Learn how Natural Stone Tile is Made

Nature's Art

Discover the Story of Natural Stone.

 

How Natural Stone is Made

Natural stone isn't made by man, it's formed over time by water, minerals and lava. Some stones like travertine, are created by the slow accumulation and layering of materials. Other stones, like marble, are formed when rock is transformed by extreme pressure and temperature. Finally, stones like granite are created when rock is melted by magma and reformed into stone when cooled.

The beauty of natural stone comes from the unique variations in color and veining.

Extraction

Giant blocks are cut from quarries using diamond coated saws. Large cuts are great for efficiency and making large unbroken slab surfaces. Saws are used for clean and consistent cuts, with diamonds providing the needed strength to cut through stone.

Removal

Getting the blocks out of the quarry is no trivial matter. These blocks can weigh as much as 40,000 pounds, about the same weight as 4 African elephants! Blocks are carefully rolled down with heavy machinery until they leave the quarry.

Transportation

Extra care is needed to load and secure these enormous blocks into trucks to be transported to the factory. Getting to the factory isn't always easy. Some quarries are located in remote areas, far away from developed roads.

Cutting

Once at the factory, the blocks are cut into the dimensions of the final product.

Types of Cuts

How the stone block is cut can dramatically alter how the resulting stone looks. Stone is formed over thousands of years as layers of sediment gather and solidify. Cutting across or along these layers will result in very different patterns.

 

Cross-Cut

A cross-cut slices across the layers, exposing large swatches of colorful variation.

Vein-Cut

Vein-cut is sliced along the layers, exposing the long veins of color.

Bookmatching

When the stones are cut into slices, the order is carefully preserved. This allows customers to buy sequential cuts from one block of stone. These cuts can be arranged side by side, creating a mirrored look with a seamless transition, a practice known as bookmatching. Not all natural stone providers offer bookmatched slabs, Bedrosians is proud to offer a large range of bookmatched slabs.

Finish

The stone surface is finished for different effects. Commonly, the surface is finely sanded, creating a smooth polished look. If the surface is sanded slightly less, it creates a smooth matte look, known as honed. Stone can also be finished to achieve more dramatic textures, such as tumbled, split faced, hammered, or brushed.

Care and Maintenance


Stone can last a lifetime, but it needs a little bit of help to maintain it's beauty. Stone naturally contains numerous microscopic holes, also known as pores, allowing spills to seep in, staining or damaging the stone. Sealers fill in the holes, keeping liquids out.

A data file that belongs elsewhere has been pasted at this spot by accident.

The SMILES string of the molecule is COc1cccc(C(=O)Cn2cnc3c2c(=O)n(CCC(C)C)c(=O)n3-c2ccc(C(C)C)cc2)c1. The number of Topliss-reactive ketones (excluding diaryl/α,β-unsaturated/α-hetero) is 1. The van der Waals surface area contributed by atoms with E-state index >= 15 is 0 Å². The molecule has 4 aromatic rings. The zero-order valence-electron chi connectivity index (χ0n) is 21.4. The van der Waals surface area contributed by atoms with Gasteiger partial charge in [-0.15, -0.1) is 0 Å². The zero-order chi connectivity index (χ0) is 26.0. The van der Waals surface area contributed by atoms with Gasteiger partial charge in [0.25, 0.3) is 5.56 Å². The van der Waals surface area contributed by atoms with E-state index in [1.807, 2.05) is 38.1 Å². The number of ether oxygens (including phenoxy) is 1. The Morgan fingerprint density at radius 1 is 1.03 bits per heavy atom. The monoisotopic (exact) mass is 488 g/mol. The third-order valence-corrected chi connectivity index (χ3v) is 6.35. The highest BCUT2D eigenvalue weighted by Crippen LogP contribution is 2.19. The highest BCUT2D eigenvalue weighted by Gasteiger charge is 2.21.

In the pictures below, you can see how sealer can prevent water from being absorbed into the stone.

Types of Stone




Marble

Marble is among the most elegant and luxurious of stones. Marble is a softer stone and can be scratched or damaged by acids used in cooking. Consider using this stone for a floor, backsplash, bathroom, or fireplace but avoid areas like kitchen countertops.

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Travertine

Travertine’s comfortable and neutral color tones along with its various textures compliment any space. Travertine is a softer stone that is suitable for a floor, backsplash, bathroom, or fireplace. The more textured travertines are also appropriate for outdoor use.

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Limestone

Limestone has been quarried for centuries and is popular in architecture and many landmarks around the world. Limestone has been commonly used on a floor, backsplash, bathroom, or fireplace.

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Onyx

Onyx has a naturally beautiful translucence that is truly unique. Due to this characteristic, it is commonly installed with a light behind it to show off the beautiful colors and patterns. Because it is easily scratched, Onyx is most suitable for wall applications like a backsplash, fireplace, or wainscot.

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Schist

Schist tends to have a unique sparkle due to the minerals found in it. Schist is hard, but fragile, so installation may be tricky. However, the final results are beautiful. It is most commonly cut to slab size making it most suitable for countertops.

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Dolomite

Dolomite is great for a lighter grey or white look. It's a stone that is harder than marble, but not as durable as granite. Dolomite makes a great substitute for marble as a kitchen countertop.

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